You probably know what a logical fallacy is, don’t you? It’s when someone declares something false to be true. Wait… that’s not it? You say it’s the use of faulty reasoning in an argument? Oh, then we had better clear up our definition of “fallacy.” Can’t have a proper discussion unless we’re all on the same page, after all. And that’s exactly what equivocation is all about.
This is one of my favorite fallacies to talk about. It’s one of the most common, yet least acknowledged. It pops up absolutely everywhere and rarely gets the attention it deserves. It most often leads to quarrels over innocuous things, but can sometimes trick entire generations into believing lies.
This fallacy occurs when a word is used with an ambiguous or double meaning, usually to swap out the definition when the word is used later in the argument. For instance, someone might say that critical thinking is a bad skill to learn because we already have enough critical people in the world. They’ve just used two completely different meanings for the word “critical.” In the first instance, they are referring to the skill of critical thinking in which a person carefully considers something by questioning it with sound reasoning. In the second, they are referring to people who think negatively of those around them and sling insults around. These are entirely different things.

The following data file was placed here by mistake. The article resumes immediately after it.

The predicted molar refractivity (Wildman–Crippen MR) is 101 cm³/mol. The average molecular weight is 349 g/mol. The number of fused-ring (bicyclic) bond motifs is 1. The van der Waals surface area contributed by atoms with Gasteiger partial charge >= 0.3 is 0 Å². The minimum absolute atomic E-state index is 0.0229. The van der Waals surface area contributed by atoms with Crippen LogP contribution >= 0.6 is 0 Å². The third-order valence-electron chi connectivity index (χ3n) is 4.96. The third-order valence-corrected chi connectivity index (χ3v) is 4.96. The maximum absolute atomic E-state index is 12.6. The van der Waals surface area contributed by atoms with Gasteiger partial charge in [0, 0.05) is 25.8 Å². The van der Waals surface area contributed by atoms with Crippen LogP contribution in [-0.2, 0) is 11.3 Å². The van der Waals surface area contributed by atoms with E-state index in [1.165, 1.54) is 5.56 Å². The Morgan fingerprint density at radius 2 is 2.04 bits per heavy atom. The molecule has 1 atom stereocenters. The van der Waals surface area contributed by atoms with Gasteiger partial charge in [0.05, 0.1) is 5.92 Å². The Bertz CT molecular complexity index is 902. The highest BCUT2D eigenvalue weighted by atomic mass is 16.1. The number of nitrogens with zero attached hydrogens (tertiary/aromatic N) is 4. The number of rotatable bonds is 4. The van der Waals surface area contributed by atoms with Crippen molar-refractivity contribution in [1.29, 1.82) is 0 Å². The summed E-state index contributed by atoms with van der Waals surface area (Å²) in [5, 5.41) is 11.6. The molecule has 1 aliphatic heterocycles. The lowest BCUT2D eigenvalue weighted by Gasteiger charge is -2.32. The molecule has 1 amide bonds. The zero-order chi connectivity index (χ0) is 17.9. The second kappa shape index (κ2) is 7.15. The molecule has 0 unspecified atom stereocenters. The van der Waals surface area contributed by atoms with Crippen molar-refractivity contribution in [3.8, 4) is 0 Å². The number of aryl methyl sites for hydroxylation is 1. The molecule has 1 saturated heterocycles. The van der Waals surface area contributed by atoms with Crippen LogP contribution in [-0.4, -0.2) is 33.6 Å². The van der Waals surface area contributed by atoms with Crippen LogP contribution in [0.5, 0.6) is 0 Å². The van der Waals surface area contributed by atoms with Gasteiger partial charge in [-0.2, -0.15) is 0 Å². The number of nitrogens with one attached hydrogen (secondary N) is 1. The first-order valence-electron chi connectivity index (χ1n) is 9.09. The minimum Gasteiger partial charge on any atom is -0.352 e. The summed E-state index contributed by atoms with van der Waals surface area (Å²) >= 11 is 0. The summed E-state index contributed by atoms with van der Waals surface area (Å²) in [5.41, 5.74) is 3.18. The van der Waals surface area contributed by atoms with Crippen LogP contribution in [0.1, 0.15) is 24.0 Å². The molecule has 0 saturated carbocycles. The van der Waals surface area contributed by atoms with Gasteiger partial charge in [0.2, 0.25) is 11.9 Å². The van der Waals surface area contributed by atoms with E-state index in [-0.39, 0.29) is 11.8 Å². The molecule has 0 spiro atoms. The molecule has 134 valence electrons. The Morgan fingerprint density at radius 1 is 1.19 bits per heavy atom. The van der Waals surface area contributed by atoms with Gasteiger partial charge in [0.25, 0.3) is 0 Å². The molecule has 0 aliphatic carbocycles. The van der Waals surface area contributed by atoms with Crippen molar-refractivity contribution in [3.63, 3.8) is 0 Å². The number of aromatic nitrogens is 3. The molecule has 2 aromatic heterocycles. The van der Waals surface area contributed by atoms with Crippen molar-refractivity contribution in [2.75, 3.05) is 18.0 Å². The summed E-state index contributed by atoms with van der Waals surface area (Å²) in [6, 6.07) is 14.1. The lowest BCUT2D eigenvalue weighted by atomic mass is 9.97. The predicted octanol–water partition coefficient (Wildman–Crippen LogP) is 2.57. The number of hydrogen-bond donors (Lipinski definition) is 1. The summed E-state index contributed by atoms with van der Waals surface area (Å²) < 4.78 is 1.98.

Here’s a less obvious example. I ask my wife for my green jacket. She hands me my jacket with a green hood. But this isn’t the one I wanted. I was thinking of the jacket with a green liner. My wife isn’t ignoring me. She just interpreted “green” to mean the most visible part of the jacket. My definition of “green” was different. I shouldn’t blame my wife for handing me the wrong jacket. I should be more specific and clarify what I meant.
This is how misunderstandings can turn into fights. It’s common for people who are already at odds to use this fallacy against each other, pointing fingers and escalating small disagreements into rifts that tear the entire relationship apart.